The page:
“These are the directors who fall short of the Pantheon either because of a fragmentation of their personal vision or because of disruptive career problems.”
--Andrew Sarris, assigning Edwards to the category of directors called “The Far Side of Paradise” in his seminal 1963 book The American Cinema
Of the films I’ve seen that Blake Edwards made in his long, sometimes successful, sometimes troubled career, there are three that I can look back on with something like love-- A Shot in the Dark, The Party and Victor/Victoria. For me, his second collaboration with Peter Sellers in the Inspector Clouseau series remains the purest, the most graceful and delicate-- if those are words that can be applied in a sentence that also uses the name “Clouseau”-- and overall the funniest of a run of films that were not lacking in individual moments of oxygen-depleting hilarity (The wonderful but uneven The Pink Panther Strikes Again undoubtedly rules in the oxygen-depletion department.)
The Party, one of the most relentless slapstick features ever made (and I mean that in a good way), was a gateway for this eight-year-old’s eyes to a whole history of physical comedy. Edwards and Sellers’ shameless and giddy accessing of that history wouldn’t be enough to warrant the film its own place at the pantheon table, were it not for the fact that it also has the crack timing of a classic that hasn’t worn thin or given up many of its secrets over time, even if perhaps its bedrock of racial caricature has. (However you slice it, though, Hrundi V. Bakshi is no Mr. Yunioshi, and that may have everything to do with the one-sided war for comic supremacy waged between Sellers and Mickey Rooney.)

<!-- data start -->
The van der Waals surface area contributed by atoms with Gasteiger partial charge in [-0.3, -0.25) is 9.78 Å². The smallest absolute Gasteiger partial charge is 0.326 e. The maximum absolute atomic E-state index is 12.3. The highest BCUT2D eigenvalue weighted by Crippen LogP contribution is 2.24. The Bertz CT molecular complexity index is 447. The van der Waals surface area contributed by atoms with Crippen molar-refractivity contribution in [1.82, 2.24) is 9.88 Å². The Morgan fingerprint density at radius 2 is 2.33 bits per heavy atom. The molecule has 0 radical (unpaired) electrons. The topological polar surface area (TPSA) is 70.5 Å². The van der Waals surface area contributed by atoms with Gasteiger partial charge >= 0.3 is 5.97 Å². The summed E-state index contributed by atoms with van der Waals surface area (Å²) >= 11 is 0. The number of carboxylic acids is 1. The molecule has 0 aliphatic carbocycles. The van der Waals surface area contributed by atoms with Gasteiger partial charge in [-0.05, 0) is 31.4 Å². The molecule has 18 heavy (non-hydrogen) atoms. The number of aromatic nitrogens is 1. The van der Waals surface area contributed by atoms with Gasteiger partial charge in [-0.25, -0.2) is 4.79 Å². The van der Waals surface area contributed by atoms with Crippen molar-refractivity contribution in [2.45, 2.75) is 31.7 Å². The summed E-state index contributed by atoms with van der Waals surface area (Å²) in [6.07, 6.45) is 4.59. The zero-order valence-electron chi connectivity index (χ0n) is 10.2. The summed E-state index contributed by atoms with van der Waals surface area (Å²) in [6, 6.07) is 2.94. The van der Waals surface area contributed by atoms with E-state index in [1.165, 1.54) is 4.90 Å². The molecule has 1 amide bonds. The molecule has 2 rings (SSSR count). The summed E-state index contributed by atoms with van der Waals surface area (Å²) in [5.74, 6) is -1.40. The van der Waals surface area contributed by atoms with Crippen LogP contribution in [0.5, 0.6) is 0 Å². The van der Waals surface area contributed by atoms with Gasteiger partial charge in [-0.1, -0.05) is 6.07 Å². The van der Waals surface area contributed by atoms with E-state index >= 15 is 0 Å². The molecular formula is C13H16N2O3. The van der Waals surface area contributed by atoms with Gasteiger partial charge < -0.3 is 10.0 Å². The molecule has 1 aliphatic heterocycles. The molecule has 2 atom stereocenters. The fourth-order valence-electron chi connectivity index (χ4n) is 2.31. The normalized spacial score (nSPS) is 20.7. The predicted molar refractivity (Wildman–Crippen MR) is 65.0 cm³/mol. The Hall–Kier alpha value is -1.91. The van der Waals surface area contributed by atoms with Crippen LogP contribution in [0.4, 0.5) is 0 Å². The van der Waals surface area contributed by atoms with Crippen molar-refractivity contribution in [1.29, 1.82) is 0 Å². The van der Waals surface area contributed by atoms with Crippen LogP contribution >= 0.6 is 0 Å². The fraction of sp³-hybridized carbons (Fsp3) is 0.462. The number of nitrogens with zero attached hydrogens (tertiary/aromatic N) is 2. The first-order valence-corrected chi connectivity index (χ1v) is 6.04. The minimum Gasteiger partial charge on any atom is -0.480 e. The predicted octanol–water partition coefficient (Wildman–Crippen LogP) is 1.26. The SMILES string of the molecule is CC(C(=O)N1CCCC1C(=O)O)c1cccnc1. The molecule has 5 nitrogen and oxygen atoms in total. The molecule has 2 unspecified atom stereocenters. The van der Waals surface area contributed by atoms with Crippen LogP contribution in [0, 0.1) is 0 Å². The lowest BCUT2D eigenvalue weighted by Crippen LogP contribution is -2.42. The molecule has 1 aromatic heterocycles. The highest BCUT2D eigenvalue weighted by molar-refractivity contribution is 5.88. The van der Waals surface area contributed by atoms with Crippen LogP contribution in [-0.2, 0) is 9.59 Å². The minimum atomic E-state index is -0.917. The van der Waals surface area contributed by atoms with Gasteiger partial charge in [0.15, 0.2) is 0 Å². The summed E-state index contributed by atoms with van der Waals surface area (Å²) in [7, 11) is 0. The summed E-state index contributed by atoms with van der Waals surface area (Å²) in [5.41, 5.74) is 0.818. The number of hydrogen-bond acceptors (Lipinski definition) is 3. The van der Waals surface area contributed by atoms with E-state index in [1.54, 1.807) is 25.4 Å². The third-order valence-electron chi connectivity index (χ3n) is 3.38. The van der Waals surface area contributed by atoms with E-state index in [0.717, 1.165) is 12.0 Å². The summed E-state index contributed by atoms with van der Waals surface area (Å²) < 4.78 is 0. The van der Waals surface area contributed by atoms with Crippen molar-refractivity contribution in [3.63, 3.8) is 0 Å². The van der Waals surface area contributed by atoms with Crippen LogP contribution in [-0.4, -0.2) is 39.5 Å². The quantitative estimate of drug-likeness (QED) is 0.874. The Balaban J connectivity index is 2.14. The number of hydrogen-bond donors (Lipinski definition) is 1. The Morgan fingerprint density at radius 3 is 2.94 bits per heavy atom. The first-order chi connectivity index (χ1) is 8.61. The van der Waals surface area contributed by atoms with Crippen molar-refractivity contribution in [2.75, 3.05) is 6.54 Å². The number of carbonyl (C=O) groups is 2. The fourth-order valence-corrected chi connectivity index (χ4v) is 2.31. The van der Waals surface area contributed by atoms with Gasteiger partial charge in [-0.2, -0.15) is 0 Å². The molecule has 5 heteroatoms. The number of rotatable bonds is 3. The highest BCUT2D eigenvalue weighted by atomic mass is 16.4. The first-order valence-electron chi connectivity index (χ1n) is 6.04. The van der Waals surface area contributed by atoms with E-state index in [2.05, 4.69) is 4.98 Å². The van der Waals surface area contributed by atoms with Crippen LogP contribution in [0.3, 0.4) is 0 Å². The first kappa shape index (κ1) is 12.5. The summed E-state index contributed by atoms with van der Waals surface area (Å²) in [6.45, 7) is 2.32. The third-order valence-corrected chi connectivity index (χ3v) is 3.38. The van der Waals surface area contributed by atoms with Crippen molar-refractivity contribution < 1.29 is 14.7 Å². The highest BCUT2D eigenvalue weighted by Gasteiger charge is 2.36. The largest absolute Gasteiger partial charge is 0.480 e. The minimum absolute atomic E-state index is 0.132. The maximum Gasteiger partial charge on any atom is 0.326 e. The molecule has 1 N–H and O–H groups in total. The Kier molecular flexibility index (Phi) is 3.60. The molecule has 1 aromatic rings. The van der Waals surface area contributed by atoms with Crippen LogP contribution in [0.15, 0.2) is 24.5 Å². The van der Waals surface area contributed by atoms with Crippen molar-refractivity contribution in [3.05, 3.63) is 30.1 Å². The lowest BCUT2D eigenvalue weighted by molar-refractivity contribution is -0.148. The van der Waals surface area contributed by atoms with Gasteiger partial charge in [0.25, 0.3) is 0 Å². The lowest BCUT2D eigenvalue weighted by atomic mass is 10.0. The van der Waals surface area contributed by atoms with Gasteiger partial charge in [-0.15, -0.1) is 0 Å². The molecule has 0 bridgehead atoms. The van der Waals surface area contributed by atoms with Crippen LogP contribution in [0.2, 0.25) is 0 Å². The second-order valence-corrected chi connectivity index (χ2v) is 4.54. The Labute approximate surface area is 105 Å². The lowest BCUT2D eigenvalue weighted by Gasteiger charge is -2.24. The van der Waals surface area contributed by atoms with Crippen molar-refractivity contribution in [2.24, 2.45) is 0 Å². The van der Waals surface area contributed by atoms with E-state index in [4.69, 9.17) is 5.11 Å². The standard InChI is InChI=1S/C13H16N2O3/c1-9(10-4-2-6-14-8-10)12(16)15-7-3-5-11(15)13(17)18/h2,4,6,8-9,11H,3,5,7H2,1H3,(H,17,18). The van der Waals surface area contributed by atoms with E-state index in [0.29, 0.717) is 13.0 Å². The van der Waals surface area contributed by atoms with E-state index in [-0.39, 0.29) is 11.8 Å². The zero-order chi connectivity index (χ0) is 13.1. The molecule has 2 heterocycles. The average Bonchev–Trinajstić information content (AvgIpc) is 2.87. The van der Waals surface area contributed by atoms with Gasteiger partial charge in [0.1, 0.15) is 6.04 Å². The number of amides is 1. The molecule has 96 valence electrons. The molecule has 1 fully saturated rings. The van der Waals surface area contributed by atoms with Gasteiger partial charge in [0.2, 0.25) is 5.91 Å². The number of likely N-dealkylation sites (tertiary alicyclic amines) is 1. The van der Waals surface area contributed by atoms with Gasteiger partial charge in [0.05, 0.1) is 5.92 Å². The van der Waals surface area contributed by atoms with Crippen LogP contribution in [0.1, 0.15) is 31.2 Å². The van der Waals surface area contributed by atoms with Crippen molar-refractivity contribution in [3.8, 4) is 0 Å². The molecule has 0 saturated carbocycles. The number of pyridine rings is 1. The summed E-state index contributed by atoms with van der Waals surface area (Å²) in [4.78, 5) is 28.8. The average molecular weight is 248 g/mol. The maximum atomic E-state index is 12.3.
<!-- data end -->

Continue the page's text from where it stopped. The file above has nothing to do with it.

And Victor/Victoria was not only enjoyable for its expansive cabaret energy and cross-wired Rubik’s cube approach to sexual role playing, especially valuable during the nascent dawning hours of Reagan’s American morning, but also because it felt like a re-energizing project for Edwards, buoyed by the game energy of James Garner, the twinkling bombast of Robert Preston, the screwball abandon of Leslie Anne Warren and a never-better Julie Andrews, sporting androgynous echoes of Weimar decadence that would have had Bob Fosse, Luchino Visconti and Tinto Brass (but perhaps not Walt Disney) giggling like dirty schoolboys. Victor/Victoria marks one of the only times I’ve ever really enjoyed Julie Andrews as a screen presence, Maria von Trapp being one persistent and difficult albatross to shoo away. But in fact, the entire cast of Victor/Victoria shares Andrews’ anything-goes vibe, and that vibe is central to why the movie worked so well in 1982 and continues to do so. Victor/Victoria felt like a welcome creative respite and renewing in between increasingly desperate Pink Panther sequels, the timid sexual politics of 10 and the sun-blanched bile of S.O.B., a sour Hollywood reaming sullied by desperation of an entirely different stripe— here’s a movie whose transgressive sensibility and blunt satirical points, rooted in distress and anger that were undoubtedly quite real and vivid for Edwards, feel beamed in and unadjusted straight from 1971.